MTSU Hosts hundreds During Presidents’ Day Open House
Prospective MTSU students came from as far away as Florida, Missouri, Mississippi, Kentucky and Virginia. One young man, who has grandparents who live in Murfreesboro, came from France.
They also came in numbers for the fifth annual University Honors College Presidents’ Day Open House Monday, Feb. 17. Hundreds of prospective students and their families preregistered for the visit that included tours of the Paul W. Martin Sr. Honors Building and numerous other campus facilities.
Austin Jones of Ocean Springs, Miss., who already had visited last spring, said MTSU has “a pretty campus.”
Joined for the event by his father, Steve, Austin Jones said he liked the university’s “diverse demographic and I’m excited about the opportunity the Honors College will present.” He said he plans to study recording industry.
Austin Jones said he had been notified he will be one of 20 Buchanan Fellowship recipients. The Buchanan, named for the late alumnus and Nobel Prize winning recipient, Dr. James M. Buchanan, is the highest academic award given to an entering MTSU freshman.
Ryan “Lizzie” Harvey, a Provost Scholarship awardee from La Vergne, Tenn., High School, agreed with Jones in that MTSU “scholastically is diverse” and knows “teachers are interested in seeing us strive and seek excellence.” She plans to study psychology at MTSU.
Harvey, joined by her parents Regina and Ron Harvey, said she anticipated the remainder of the day “is sure to be interesting and informative. MTSU always shows the best of its campus. MTSU definitely is a school that is competitive, wide-ranging and has something for everybody.” She added that she and teammate Brydon Leer earned third place in material science during the 2013 Science Olympiad at MTSU.
In the middle of their visit, Andrew Swehla and his father, Jerry, both from Murfreesboro, made a side trip to view the still-under-construction, $147 million Science Building on the south side of campus. Neither was aware MTSU had plans for a new science building, but Andrew Swehla’s eyes sparkled upon hearing the news and more about it from College of Basic and Applied Sciences Dean Bud Fischer and pre-professional coordinator Jennifer Hendrix.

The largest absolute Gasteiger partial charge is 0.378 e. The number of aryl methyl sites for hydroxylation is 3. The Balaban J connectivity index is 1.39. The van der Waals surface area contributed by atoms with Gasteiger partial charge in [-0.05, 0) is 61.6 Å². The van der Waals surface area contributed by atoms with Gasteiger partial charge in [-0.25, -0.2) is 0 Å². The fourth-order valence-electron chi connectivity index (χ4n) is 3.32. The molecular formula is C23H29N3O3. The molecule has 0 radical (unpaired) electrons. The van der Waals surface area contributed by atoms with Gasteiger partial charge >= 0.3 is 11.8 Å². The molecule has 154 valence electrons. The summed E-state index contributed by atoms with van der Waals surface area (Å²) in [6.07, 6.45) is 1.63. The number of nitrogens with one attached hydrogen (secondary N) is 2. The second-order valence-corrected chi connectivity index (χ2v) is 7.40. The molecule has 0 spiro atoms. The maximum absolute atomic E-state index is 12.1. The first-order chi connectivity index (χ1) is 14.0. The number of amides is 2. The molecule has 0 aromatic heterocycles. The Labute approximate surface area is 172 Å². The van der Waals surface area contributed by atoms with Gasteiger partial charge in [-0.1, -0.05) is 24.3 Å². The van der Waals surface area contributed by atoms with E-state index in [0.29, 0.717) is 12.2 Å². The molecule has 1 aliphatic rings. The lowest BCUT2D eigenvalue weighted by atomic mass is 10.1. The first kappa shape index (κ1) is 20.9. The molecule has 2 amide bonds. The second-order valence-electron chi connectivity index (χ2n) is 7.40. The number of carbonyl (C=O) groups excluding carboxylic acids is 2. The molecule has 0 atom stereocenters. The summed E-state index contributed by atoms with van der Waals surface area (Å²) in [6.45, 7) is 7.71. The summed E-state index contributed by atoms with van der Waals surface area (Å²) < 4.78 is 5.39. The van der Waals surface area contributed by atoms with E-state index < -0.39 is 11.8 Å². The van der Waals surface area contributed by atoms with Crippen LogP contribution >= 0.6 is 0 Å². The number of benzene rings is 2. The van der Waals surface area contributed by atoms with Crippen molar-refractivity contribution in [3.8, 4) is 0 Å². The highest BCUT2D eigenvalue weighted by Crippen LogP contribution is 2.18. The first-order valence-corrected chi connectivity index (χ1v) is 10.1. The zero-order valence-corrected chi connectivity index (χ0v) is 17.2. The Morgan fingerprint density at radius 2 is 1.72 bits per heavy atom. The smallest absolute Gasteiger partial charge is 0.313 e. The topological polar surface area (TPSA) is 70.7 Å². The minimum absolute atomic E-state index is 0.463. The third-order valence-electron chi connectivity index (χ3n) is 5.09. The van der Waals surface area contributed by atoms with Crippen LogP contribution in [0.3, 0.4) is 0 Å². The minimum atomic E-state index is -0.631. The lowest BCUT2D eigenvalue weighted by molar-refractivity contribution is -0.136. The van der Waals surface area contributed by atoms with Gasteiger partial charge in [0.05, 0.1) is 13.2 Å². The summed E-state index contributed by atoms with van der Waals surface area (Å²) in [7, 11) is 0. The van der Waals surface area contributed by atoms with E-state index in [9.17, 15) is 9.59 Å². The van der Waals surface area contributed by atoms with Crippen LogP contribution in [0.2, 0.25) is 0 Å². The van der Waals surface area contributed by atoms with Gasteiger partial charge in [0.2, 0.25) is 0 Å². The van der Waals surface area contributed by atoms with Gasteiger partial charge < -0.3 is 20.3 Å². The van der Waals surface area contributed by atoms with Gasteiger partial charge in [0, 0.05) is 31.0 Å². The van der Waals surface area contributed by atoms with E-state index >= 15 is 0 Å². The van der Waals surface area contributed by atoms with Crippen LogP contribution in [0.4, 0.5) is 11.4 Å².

Andrew Swehla, who plans to be a pre-med major in hopes of being a physician some day, is homeschooled primarily by his mother, Sarah, under the Memphis-based Gateway Christian Schools umbrella.
Eden Ross of Friendsville, Tenn., and a senior at Maryville Christian School, knows all about the Science Building.
“It’s beautiful,” said Ross, who plans to study physics and who was joined by her parents, Robin and Phillip Ross, for her second campus visit. “I think it’s an absolutely beautiful campus — one of the prettiest I’ve been to so far.” She added she is “excited and a little nervous” about coming to MTSU.
Christian Lawrence, a senior at Zion Christian Academy in Columbia, Tenn., said her second visit to campus was “pretty informative” and she learned “what courses I should take for the major (biology) I’m going to be in.” Harriet Lawrence, her mother, also attended.
Justice McGhee of Nashville, a Cane Ridge High School senior who plans to study computer science/computer engineering, said he is undecided on his college choice, “but this (MTSU) is where I want to go.” Joining him for the open house were his parents, Tanya and Anthony McGhee.
Honors College adviser Laura Clippard said attendance at the open house “far exceeded expectations.”
MTSU President Sidney A. McPhee spoke of the university’s many virtues and fielded questions from students who attended a breakfast held for recipients of Chancellor, Presidential, Academic Service and Provost scholarships.
Honors College Dean John Vile addressed both the scholarship group and other prospective students and their families attending the open house.
Each scholarship attendee received a copy of “This I Believe,” by Jay Allison. Laurie Witherow, associate vice provost for admissions and enrollment services, told the scholarship breakfast audience this will be the Summer Reading Program book utilized by incoming freshmen and MTSU staff and students.